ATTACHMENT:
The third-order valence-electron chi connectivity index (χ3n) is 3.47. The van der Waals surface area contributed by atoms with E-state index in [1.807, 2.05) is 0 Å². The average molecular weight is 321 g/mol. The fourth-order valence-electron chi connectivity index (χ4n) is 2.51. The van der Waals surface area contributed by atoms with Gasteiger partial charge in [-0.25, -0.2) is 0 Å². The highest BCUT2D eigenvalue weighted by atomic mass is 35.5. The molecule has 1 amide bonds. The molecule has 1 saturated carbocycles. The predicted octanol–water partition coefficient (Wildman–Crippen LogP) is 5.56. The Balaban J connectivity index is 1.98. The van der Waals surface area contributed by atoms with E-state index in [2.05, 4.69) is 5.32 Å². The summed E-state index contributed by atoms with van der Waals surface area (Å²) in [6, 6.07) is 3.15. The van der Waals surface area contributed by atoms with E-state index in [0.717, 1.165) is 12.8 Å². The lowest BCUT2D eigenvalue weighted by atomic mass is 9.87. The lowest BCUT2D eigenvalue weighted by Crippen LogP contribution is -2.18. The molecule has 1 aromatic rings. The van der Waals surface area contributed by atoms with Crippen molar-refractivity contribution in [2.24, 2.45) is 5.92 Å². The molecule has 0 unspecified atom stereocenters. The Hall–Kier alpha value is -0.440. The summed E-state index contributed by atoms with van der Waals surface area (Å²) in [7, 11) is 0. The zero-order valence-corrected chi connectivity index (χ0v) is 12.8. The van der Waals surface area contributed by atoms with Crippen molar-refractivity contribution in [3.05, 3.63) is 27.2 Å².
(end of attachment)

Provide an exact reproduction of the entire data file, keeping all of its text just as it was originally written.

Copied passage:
The third-order valence-electron chi connectivity index (χ3n) is 3.47. The van der Waals surface area contributed by atoms with E-state index in [1.807, 2.05) is 0 Å². The average molecular weight is 321 g/mol. The fourth-order valence-electron chi connectivity index (χ4n) is 2.51. The van der Waals surface area contributed by atoms with Gasteiger partial charge in [-0.25, -0.2) is 0 Å². The highest BCUT2D eigenvalue weighted by atomic mass is 35.5. The molecule has 1 amide bonds. The molecule has 1 saturated carbocycles. The predicted octanol–water partition coefficient (Wildman–Crippen LogP) is 5.56. The Balaban J connectivity index is 1.98. The van der Waals surface area contributed by atoms with E-state index in [2.05, 4.69) is 5.32 Å². The summed E-state index contributed by atoms with van der Waals surface area (Å²) in [6, 6.07) is 3.15. The van der Waals surface area contributed by atoms with E-state index in [0.717, 1.165) is 12.8 Å². The lowest BCUT2D eigenvalue weighted by atomic mass is 9.87. The lowest BCUT2D eigenvalue weighted by Crippen LogP contribution is -2.18. The molecule has 1 aromatic rings. The van der Waals surface area contributed by atoms with Crippen molar-refractivity contribution in [2.24, 2.45) is 5.92 Å². The molecule has 0 unspecified atom stereocenters. The Hall–Kier alpha value is -0.440. The summed E-state index contributed by atoms with van der Waals surface area (Å²) in [7, 11) is 0. The zero-order valence-corrected chi connectivity index (χ0v) is 12.8. The van der Waals surface area contributed by atoms with Crippen molar-refractivity contribution in [3.05, 3.63) is 27.2 Å².